Product: Paid Social Media Jobs
Rating: 2/5 stars
This company seemingly gives people access to hundreds of social media jobs across the internet where you’ll seemingly easily be able to start earning hundreds of dollars every week. Is this legit or is Paid Social Media Jobs a scam?
While it’s true that companies do hire for social media positions and smaller companies will outsource the work to freelancers, Paid Social Media Jobs is a different story.
The problem with this (and other programs like it) is they make you pay a fee to access what you can find for completely free elsewhere online. They also use misleading advertising tactics and don’t tell you the full story of what it really takes to make money in the industry.
With your $47 purchase you’ll get access to basic “training” on how to start as a social media manager, the Paid Social Media Jobs Marketplace, and the job board.
The training is mostly an overview of different social media spaces like Facebook and Twitter, and why companies invest into hiring people to manage these aspects of their business.
The problem is the “training” is more like an overview rather than actual training. It’s not any type of step by step program that’ll teach you how to get a proper start as a freelance social media manager.
The job boards are full of companies wanting likes to their Facebook pages, views to their YouTube videos, replies to comments on their fan pages/vidoes, or companies that just want their social media accounts set up and are willing to pay someone to do it.
With no experience you’ll be restricted to remedial tasks such as setting up a Facebook fan page or Twitter account. These aren’t going to pay well at all, at least nowhere near the amounts they advertise on their sales page. Many are only willing to pay a few bucks per hour for your efforts.
Unlike the program leads you to believe, you won’t instantly start working and making hundreds just from joining. You can make that type of money doing this work, but it takes a lot of experience and resume building to work up to it.
There a multitude of free sites out there where companies or individuals will advertise services needed for freelance positions. You can join any one of these at no cost and apply for projects. Some of the more popular ones include freelance.com, odesk.com, elance.com, guru.com, but there are many, many more you can check out.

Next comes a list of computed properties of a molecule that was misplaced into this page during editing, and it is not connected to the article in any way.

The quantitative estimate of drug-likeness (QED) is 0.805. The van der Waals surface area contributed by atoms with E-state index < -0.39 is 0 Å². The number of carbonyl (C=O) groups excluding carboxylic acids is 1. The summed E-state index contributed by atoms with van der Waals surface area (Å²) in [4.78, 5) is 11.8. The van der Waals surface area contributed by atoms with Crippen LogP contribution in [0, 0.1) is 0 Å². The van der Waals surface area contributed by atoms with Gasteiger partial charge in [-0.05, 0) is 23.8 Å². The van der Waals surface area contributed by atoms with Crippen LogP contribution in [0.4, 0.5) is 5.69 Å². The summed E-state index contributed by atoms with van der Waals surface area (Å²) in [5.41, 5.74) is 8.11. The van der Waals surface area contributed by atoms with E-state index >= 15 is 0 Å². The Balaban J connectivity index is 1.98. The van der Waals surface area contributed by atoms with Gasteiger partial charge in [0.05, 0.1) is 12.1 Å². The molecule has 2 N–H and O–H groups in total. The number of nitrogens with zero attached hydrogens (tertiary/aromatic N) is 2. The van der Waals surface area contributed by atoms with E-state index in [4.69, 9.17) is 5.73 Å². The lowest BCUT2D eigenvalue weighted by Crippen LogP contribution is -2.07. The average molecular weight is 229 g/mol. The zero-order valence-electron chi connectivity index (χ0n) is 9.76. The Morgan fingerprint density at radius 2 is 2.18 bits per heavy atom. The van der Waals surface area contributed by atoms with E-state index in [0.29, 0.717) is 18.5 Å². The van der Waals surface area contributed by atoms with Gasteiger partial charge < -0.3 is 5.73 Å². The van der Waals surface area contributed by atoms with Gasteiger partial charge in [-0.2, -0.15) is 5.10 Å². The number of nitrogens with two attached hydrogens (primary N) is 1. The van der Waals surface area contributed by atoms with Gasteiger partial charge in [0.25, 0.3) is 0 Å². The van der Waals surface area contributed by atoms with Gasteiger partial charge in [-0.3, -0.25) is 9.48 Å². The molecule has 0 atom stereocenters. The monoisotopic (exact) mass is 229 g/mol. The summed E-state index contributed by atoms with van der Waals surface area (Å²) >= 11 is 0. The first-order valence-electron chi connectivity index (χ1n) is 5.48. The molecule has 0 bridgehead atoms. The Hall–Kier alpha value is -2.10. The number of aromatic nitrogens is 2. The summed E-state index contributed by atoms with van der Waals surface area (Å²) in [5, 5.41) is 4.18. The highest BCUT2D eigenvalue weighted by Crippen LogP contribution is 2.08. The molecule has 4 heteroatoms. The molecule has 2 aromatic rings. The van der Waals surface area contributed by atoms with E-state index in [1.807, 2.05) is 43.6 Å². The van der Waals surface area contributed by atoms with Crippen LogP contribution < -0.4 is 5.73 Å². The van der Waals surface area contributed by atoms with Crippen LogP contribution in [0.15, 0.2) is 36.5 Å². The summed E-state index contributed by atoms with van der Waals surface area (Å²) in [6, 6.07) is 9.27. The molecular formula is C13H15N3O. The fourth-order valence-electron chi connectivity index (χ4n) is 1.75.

Another site that part of Paid Social Media Jobs mimics is Fiverr.com. This is another type of freelance site where individuals advertise their unique services starting at just $5. The PSMJ marketplace is pretty much a direct copy of this, where members advertise “I will do __ for only $__” just like Fiverr… only it’s not credible or anywhere near as large as Fiverr (which is completely free).
But the truth is, you’re not going to easily find work in this field with absolutely no experience. These jobs are in high demand and there are a lot of people applying or advertising themselves for the very same work. Also keep in mind small companies that outsource tasks like this are on a limited budget, and most often will hire it for as little as possible.
Freelance social media work is indeed a very real thing, but Paid Social Media Jobs lures people in with false pretences and doesn’t deliver on any of its claims.
It just packages up what you can get entirely free access to elsewhere, offers no real training and is extremely misleading in the sales pitch, not telling the whole story about what it takes to make money with this type of work.
They also go so far as to use a Fox News clip (whether it’s real or not, I’m not sure) to try and make the site seem real. The reality is, however, the story is a generic piece about social media managers and doesn’t mention or credit Paid Social Media Jobs in any way.
There’s similar types of programs out there that package up job opportunities into package deals and membership sites to earn money from people who don’t know any better. This is very common with freelance writing jobs and online survey sites. Take Legit Writing Jobs or Get Cash For Surveys, for example. They pull job postings or survey sites from free postings on the internet and then charge you for it.
The common theme amongst these is that they’re Clickbank products. These are usually lower quality and entice others to promote them with very large commission chunks. If you come across a flood of positive reviews for any program you find questionable, there’s probably a reason behind it. Many people will promote something they don’t know anything about just because they’re looking for a payout.
It takes hard work to break into the field and there’s no miracle program that’ll make it easy. If you are seriously interested in getting involved with social media work, find some real training that’ll teach you how to get involved. Start with smaller gigs on free job posting sites to start gaining experience, or even offer to work for free if that’s what it takes.
Moral of story – don’t trust any “job” site that makes you pay a fee to access job listings. They’re always the same and contrary to what they claim don’t actually guarantee you any jobs.